armv7 vs buster problem #3

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armv7 vs buster problem #3

Gene Heskett-4
How do I set the domainname so it sticks over a reboot?

Thanks a bunch.

Cheers, Gene Heskett
--
"There are four boxes to be used in defense of liberty:
 soap, ballot, jury, and ammo. Please use in that order."
-Ed Howdershelt (Author)
If we desire respect for the law, we must first make the law respectable.
 - Louis D. Brandeis
Genes Web page <http://geneslinuxbox.net:6309/gene>

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Re: armv7 vs buster problem #3

Andreas Jellinghaus-3
domainname as in NIS? no idea.

domainname as in fqdn hostname?

echo $fqdn > /etc/hostname
echo 127.0.0.1 $fqdn localhost > /etc/hosts

works for me, and I hasn't been changed in years. Not sure if systemd will change something about this though.

Andreas

Am Mi., 3. Juli 2019 um 21:17 Uhr schrieb Gene Heskett <[hidden email]>:
How do I set the domainname so it sticks over a reboot?

Thanks a bunch.

Cheers, Gene Heskett
--
"There are four boxes to be used in defense of liberty:
 soap, ballot, jury, and ammo. Please use in that order."
-Ed Howdershelt (Author)
If we desire respect for the law, we must first make the law respectable.
 - Louis D. Brandeis
Genes Web page <http://geneslinuxbox.net:6309/gene>

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Re: armv7 vs buster problem #3

Gene Heskett-4
On Wednesday 03 July 2019 16:00:53 Andreas Jellinghaus wrote:

> domainname as in NIS? no idea.
>
> domainname as in fqdn hostname?
domainname portion of a fqdn, same as in the host file. I can set it by
the usual means, its there till I reboot, then its back to (none)
>
> echo $fqdn > /etc/hostname
> echo 127.0.0.1 $fqdn localhost > /etc/hosts
>
> works for me, and I hasn't been changed in years. Not sure if systemd
> will change something about this though.

Just one of the things its taken over. Now we have a different command to
set the hostname too if you want it to stick over a reboot.  Someone a
couple weeks ago showed me how to do that for hostname only. I've no
clue how it does that because it can do it even if /etc/hostname has
been made immutable. In fact I'd call that a major security breech.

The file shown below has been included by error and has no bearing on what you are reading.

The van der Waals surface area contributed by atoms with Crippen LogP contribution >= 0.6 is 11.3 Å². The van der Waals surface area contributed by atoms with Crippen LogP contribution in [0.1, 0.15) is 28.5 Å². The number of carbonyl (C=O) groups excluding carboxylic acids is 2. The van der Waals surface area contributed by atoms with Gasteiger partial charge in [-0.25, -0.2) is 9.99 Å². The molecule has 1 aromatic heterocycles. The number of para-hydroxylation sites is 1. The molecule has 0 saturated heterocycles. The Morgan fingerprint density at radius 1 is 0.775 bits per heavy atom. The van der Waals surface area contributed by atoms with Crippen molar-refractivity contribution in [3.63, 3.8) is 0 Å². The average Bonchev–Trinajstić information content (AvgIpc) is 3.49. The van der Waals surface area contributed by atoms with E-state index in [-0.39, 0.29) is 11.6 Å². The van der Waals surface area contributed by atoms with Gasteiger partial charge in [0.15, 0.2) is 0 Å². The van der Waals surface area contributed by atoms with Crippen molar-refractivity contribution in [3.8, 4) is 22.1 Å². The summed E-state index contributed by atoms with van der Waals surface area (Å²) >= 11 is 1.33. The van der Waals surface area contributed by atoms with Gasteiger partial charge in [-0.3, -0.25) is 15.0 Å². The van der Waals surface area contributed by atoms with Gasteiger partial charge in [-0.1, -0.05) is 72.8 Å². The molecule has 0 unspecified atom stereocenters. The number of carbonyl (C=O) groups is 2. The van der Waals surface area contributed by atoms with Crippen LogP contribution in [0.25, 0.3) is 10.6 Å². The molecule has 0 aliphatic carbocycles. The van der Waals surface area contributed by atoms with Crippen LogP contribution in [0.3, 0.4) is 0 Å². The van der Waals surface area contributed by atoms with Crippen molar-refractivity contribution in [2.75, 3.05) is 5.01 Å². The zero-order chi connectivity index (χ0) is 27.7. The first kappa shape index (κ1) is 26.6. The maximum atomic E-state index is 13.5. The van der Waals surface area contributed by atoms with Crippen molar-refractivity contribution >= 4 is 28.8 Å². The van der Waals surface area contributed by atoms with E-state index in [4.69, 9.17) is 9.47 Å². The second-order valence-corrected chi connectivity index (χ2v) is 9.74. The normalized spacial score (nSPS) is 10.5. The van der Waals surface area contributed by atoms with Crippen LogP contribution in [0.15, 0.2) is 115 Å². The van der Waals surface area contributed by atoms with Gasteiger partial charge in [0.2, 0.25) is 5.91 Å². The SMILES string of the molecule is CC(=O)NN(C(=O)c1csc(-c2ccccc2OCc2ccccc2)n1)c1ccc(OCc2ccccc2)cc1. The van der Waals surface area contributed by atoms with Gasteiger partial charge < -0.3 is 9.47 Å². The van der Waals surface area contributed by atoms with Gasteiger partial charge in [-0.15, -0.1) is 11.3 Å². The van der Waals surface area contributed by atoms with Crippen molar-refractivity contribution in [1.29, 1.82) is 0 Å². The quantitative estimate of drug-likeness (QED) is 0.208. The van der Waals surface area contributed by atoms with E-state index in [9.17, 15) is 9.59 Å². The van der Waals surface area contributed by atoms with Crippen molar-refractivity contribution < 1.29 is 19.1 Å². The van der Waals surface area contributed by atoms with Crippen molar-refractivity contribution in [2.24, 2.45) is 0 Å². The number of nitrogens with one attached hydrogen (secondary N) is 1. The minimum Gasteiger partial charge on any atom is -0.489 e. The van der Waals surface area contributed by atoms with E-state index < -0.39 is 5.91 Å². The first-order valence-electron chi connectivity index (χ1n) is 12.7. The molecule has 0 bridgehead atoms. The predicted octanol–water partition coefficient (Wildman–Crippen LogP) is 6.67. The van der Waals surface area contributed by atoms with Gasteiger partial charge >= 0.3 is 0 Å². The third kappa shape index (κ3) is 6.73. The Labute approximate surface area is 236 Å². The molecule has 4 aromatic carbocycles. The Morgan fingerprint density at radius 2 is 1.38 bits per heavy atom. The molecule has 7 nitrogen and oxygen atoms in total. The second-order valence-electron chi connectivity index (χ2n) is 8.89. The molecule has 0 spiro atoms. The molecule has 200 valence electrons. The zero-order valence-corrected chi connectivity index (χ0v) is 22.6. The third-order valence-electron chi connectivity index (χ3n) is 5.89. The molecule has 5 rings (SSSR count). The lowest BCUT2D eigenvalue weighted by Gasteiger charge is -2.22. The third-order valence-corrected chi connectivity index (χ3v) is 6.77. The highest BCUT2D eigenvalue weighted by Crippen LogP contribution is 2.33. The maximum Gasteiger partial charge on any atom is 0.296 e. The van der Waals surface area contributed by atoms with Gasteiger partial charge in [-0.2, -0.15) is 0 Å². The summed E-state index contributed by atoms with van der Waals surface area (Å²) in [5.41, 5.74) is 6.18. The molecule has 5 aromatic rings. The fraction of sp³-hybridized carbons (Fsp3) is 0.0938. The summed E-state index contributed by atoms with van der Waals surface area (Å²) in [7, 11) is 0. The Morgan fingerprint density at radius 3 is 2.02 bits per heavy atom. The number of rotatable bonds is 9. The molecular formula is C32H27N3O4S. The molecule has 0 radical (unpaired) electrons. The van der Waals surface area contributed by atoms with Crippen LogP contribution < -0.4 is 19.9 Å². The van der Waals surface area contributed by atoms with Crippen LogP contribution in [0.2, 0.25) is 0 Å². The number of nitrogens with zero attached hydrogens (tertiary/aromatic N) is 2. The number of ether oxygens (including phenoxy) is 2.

> Andreas
>
> Am Mi., 3. Juli 2019 um 21:17 Uhr schrieb Gene Heskett
> <[hidden email]
>
> > How do I set the domainname so it sticks over a reboot?
> >
> > Thanks a bunch.

Cheers, Gene Heskett
--
"There are four boxes to be used in defense of liberty:
 soap, ballot, jury, and ammo. Please use in that order."
-Ed Howdershelt (Author)
If we desire respect for the law, we must first make the law respectable.
 - Louis D. Brandeis
Genes Web page <http://geneslinuxbox.net:6309/gene>

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Re: armv7 vs buster problem #3

John Paul Adrian Glaubitz
Hi Gene!

On 7/3/19 10:42 PM, Gene Heskett wrote:
> Just one of the things its taken over. Now we have a different command to
> set the hostname too if you want it to stick over a reboot.  Someone a
> couple weeks ago showed me how to do that for hostname only. I've no
> clue how it does that because it can do it even if /etc/hostname has
> been made immutable. In fact I'd call that a major security breech.

Could you move this discussion over to the debian-user mailing list?
As already mentioned by Reco earlier, those questions aren't specific
to ARM.

As for systemd and related stuff, I would recommend reading through the
documentation a bit which explains a lot of these things. I think you
will make faster progress by understanding the concepts rather than asking
for every single problem you are running into.

Regarding why systemd has its own hostname command is simple: The original
Unix hostname command doesn't set the hostname persistently (you had write
the file yourself) and you had to reboot the machine to make sure the new
hostname was propagated everywhere across the system (after writing the file)
which is no longer the case with systemd where these changes are propagated
using dbus which the old hostname command didn't support [1].

The new systemd hostnamectl makes sure other processes are immediately
notified if the hostname gets changed and I think that's something
reasonable to expect. With the old approach, it could happen that after
issuing the hostname command to rename the host, that some processes
still saw the old hostname, so the system got into an inconsistent
state.

In most cases where systemd provides its own solution for a certain feature,
there are actually pretty good technical reasons why that was done. In most
cases, it was necessary because the old Unix version of a command was rather
limited in functionality or had certain design problems.

Adrian

> [1] https://blog.fpmurphy.com/2014/10/revisiting-the-systemd-d-bus-interface.html

--
 .''`.  John Paul Adrian Glaubitz
: :' :  Debian Developer - [hidden email]
`. `'   Freie Universitaet Berlin - [hidden email]
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Re: armv7 vs buster problem #3

Gene Heskett-4
On Wednesday 03 July 2019 18:06:18 John Paul Adrian Glaubitz wrote:

> Hi Gene!
>
> On 7/3/19 10:42 PM, Gene Heskett wrote:
> > Just one of the things its taken over. Now we have a different
> > command to set the hostname too if you want it to stick over a
> > reboot.  Someone a couple weeks ago showed me how to do that for
> > hostname only. I've no clue how it does that because it can do it